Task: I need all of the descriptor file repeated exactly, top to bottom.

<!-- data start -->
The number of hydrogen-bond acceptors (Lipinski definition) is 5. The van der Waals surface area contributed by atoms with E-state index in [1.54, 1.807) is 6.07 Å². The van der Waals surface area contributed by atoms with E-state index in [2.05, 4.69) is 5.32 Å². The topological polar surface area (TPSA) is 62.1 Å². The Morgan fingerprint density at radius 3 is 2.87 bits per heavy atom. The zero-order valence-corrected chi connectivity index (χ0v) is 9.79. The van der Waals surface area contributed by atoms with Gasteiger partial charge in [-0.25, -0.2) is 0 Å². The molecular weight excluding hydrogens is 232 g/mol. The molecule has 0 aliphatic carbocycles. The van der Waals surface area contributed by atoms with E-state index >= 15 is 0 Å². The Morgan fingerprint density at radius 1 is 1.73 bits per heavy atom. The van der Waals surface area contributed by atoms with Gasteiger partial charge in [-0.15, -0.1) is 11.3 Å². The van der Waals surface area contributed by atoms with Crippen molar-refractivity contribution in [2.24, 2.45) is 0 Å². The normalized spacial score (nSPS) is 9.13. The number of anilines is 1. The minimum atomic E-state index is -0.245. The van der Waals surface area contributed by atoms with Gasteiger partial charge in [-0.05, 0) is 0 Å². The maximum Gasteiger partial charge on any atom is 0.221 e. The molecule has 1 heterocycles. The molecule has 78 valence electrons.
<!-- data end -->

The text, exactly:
The number of hydrogen-bond acceptors (Lipinski definition) is 5. The van der Waals surface area contributed by atoms with E-state index in [1.54, 1.807) is 6.07 Å². The van der Waals surface area contributed by atoms with E-state index in [2.05, 4.69) is 5.32 Å². The topological polar surface area (TPSA) is 62.1 Å². The Morgan fingerprint density at radius 3 is 2.87 bits per heavy atom. The zero-order valence-corrected chi connectivity index (χ0v) is 9.79. The van der Waals surface area contributed by atoms with Gasteiger partial charge in [-0.25, -0.2) is 0 Å². The molecular weight excluding hydrogens is 232 g/mol. The molecule has 0 aliphatic carbocycles. The van der Waals surface area contributed by atoms with E-state index >= 15 is 0 Å². The Morgan fingerprint density at radius 1 is 1.73 bits per heavy atom. The van der Waals surface area contributed by atoms with Gasteiger partial charge in [-0.15, -0.1) is 11.3 Å². The van der Waals surface area contributed by atoms with Crippen molar-refractivity contribution in [2.24, 2.45) is 0 Å². The normalized spacial score (nSPS) is 9.13. The number of anilines is 1. The minimum atomic E-state index is -0.245. The van der Waals surface area contributed by atoms with Gasteiger partial charge in [-0.05, 0) is 0 Å². The maximum Gasteiger partial charge on any atom is 0.221 e. The molecule has 1 heterocycles. The molecule has 78 valence electrons.